Normally when a content creation software adds cloud features, that basically means that restrictions are employed. The software might not work anymore without internet access and options like storing assets in the cloud are meant to further bind a customer to the software. Blender is doing it differently.
The Blender Foundation also has plans for cloud features like asset libraries and online collaboration tools, but in a different, non-restrictive way. All tools developed will be open source and users will be able to deploy them on their own servers or internal networks. A subscription-based option of the Blender cloud running on servers of the Blender Foundation is already available, though in very early beta.
The tools are going to be developed the Blender way – that is with developers side-by-side with users working on a project. For the Blender cloud that will be Project Gooseberry – a feature-length Open Movie created by 12 studios from around the world with a small team coordinating the efforts from the Blender Institute in Amsterdam.
Only little information is available about the story at the moment. The main character is a sheep who longs for a more interesting life and gets its wish fulfilled. His different options for a new life will be portrayed in episodes of about five minutes each so all the studios can put their own style into the film. The director will be Mathieu Auvray and the script is written by Esther Wouda who was involved with the open movie Sintel before.
Production shall start in May 2014 and the premiere of the movie is planned for November 2015. During that time, not just the artists from the 12 studios will work on the project, but also 15 developers who are responsible for creating the online collaboration tools and improvement of the Blender software itself. Notable targets are improved physics for cloth and hair and speed improvements for the animation system and Cycles renderer,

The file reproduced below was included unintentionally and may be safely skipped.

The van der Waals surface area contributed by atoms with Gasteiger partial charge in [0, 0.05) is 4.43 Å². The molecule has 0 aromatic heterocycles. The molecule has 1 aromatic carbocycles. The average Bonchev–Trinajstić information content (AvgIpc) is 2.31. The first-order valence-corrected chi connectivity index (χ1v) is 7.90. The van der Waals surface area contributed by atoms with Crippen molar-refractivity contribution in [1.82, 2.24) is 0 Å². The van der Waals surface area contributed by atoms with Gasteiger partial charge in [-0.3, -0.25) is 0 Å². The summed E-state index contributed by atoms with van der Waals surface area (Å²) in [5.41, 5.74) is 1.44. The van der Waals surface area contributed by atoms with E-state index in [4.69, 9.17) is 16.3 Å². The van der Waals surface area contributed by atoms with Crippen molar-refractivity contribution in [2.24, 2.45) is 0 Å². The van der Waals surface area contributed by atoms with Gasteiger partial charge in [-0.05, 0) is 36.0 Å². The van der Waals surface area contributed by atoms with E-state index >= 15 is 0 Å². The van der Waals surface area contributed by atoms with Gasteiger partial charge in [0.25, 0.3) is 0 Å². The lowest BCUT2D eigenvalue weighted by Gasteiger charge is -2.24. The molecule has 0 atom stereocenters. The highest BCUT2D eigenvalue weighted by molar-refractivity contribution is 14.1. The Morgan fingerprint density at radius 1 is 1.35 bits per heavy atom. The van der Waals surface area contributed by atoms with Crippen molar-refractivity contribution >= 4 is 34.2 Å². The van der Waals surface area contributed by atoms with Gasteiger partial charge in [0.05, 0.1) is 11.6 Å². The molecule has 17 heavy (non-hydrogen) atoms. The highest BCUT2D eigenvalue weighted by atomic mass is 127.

On the online-collaboration side a content- and asset-manager and additional tools for project management are planned, plus a version control system directly inside Blender and improved network rendering for simple sharing of GPU and CPU-resources between workstations and render nodes.
To finance the project, the Blender Foundation got funding from film subsidies and sponsors totalling €1.6m. A realistic target to finance the movie would be €3.5m and an optimal amount would be €6m. As an additional way to fund the movie, an early bird subscription campaign to the Blender Cloud has been launched. Those who subscribe to the cloud during the next 8 days and keep their subscription until the movie is finished will get a mention in the end credits. As an additional incentive, the assets and training materials of the past four Open Movies (Elephants Dream, Big Buck Bunny, Sintel, Tears of Steal) and all training DVDs produced by the Blender Institute are available through the cloud already, to stream and for download. The assets for the Gooseberry film will be available as they are produced. All content is under licenses that allow commercial use.